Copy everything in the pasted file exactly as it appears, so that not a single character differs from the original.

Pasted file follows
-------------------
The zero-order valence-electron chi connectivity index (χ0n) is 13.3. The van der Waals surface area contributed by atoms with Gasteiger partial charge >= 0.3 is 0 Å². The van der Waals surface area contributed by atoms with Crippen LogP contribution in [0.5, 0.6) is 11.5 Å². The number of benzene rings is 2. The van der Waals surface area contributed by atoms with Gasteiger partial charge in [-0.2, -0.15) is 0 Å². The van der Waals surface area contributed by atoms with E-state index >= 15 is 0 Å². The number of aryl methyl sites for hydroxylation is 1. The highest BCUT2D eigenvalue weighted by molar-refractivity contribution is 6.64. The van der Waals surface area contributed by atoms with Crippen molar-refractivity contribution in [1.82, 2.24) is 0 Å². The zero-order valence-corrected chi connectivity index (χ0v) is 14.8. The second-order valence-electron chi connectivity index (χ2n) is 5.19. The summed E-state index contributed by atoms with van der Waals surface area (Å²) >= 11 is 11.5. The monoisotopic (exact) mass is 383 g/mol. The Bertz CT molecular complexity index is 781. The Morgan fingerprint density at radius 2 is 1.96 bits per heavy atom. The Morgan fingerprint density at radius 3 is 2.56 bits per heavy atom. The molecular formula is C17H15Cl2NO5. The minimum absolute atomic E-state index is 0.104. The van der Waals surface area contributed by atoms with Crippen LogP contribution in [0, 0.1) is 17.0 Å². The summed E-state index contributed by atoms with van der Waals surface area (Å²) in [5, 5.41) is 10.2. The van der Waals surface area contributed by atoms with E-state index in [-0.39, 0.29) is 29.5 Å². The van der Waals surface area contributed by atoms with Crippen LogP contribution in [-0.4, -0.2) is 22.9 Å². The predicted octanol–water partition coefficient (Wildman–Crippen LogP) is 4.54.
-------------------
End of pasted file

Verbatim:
The zero-order valence-electron chi connectivity index (χ0n) is 13.3. The van der Waals surface area contributed by atoms with Gasteiger partial charge >= 0.3 is 0 Å². The van der Waals surface area contributed by atoms with Crippen LogP contribution in [0.5, 0.6) is 11.5 Å². The number of benzene rings is 2. The van der Waals surface area contributed by atoms with Gasteiger partial charge in [-0.2, -0.15) is 0 Å². The van der Waals surface area contributed by atoms with E-state index >= 15 is 0 Å². The number of aryl methyl sites for hydroxylation is 1. The highest BCUT2D eigenvalue weighted by molar-refractivity contribution is 6.64. The van der Waals surface area contributed by atoms with Crippen molar-refractivity contribution in [1.82, 2.24) is 0 Å². The zero-order valence-corrected chi connectivity index (χ0v) is 14.8. The second-order valence-electron chi connectivity index (χ2n) is 5.19. The summed E-state index contributed by atoms with van der Waals surface area (Å²) >= 11 is 11.5. The monoisotopic (exact) mass is 383 g/mol. The Bertz CT molecular complexity index is 781. The Morgan fingerprint density at radius 2 is 1.96 bits per heavy atom. The Morgan fingerprint density at radius 3 is 2.56 bits per heavy atom. The molecular formula is C17H15Cl2NO5. The minimum absolute atomic E-state index is 0.104. The van der Waals surface area contributed by atoms with Crippen LogP contribution in [0, 0.1) is 17.0 Å². The summed E-state index contributed by atoms with van der Waals surface area (Å²) in [5, 5.41) is 10.2. The van der Waals surface area contributed by atoms with E-state index in [-0.39, 0.29) is 29.5 Å². The van der Waals surface area contributed by atoms with Crippen LogP contribution in [-0.4, -0.2) is 22.9 Å². The predicted octanol–water partition coefficient (Wildman–Crippen LogP) is 4.54.